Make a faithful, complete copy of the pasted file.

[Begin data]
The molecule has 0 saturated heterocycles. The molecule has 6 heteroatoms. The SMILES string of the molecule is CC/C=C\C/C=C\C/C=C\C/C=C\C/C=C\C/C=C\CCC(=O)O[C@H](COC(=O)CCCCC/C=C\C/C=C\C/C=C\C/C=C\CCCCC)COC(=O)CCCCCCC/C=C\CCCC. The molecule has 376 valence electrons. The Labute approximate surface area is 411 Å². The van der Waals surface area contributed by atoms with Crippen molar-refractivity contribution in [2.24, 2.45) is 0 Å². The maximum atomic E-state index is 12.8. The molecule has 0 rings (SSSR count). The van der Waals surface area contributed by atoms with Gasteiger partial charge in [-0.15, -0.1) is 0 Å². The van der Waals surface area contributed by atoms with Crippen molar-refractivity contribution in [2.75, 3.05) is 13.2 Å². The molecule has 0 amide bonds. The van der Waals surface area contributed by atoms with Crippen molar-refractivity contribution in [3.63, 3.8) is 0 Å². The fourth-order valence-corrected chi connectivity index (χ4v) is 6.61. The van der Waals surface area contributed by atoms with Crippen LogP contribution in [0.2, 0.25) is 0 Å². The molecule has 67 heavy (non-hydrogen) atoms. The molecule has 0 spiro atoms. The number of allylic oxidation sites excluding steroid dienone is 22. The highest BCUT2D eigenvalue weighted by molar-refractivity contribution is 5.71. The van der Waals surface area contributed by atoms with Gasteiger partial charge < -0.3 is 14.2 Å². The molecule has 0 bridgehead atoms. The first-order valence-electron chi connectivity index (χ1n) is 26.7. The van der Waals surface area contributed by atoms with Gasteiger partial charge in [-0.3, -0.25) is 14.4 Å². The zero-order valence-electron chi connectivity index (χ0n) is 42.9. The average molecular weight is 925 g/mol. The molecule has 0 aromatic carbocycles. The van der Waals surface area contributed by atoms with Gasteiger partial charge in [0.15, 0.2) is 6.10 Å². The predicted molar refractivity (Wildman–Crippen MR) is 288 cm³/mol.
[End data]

The molecule has 0 saturated heterocycles. The molecule has 6 heteroatoms. The SMILES string of the molecule is CC/C=C\C/C=C\C/C=C\C/C=C\C/C=C\C/C=C\CCC(=O)O[C@H](COC(=O)CCCCC/C=C\C/C=C\C/C=C\C/C=C\CCCCC)COC(=O)CCCCCCC/C=C\CCCC. The molecule has 376 valence electrons. The Labute approximate surface area is 411 Å². The van der Waals surface area contributed by atoms with Crippen molar-refractivity contribution in [2.24, 2.45) is 0 Å². The maximum atomic E-state index is 12.8. The molecule has 0 rings (SSSR count). The van der Waals surface area contributed by atoms with Gasteiger partial charge in [-0.15, -0.1) is 0 Å². The van der Waals surface area contributed by atoms with Crippen molar-refractivity contribution in [2.75, 3.05) is 13.2 Å². The molecule has 0 amide bonds. The van der Waals surface area contributed by atoms with Crippen molar-refractivity contribution in [3.63, 3.8) is 0 Å². The fourth-order valence-corrected chi connectivity index (χ4v) is 6.61. The van der Waals surface area contributed by atoms with Crippen LogP contribution in [0.2, 0.25) is 0 Å². The molecule has 67 heavy (non-hydrogen) atoms. The molecule has 0 spiro atoms. The number of allylic oxidation sites excluding steroid dienone is 22. The highest BCUT2D eigenvalue weighted by molar-refractivity contribution is 5.71. The van der Waals surface area contributed by atoms with Gasteiger partial charge < -0.3 is 14.2 Å². The molecule has 0 bridgehead atoms. The first-order valence-electron chi connectivity index (χ1n) is 26.7. The van der Waals surface area contributed by atoms with Gasteiger partial charge in [-0.3, -0.25) is 14.4 Å². The zero-order valence-electron chi connectivity index (χ0n) is 42.9. The average molecular weight is 925 g/mol. The molecule has 0 aromatic carbocycles. The van der Waals surface area contributed by atoms with Gasteiger partial charge in [0.15, 0.2) is 6.10 Å². The predicted molar refractivity (Wildman–Crippen MR) is 288 cm³/mol.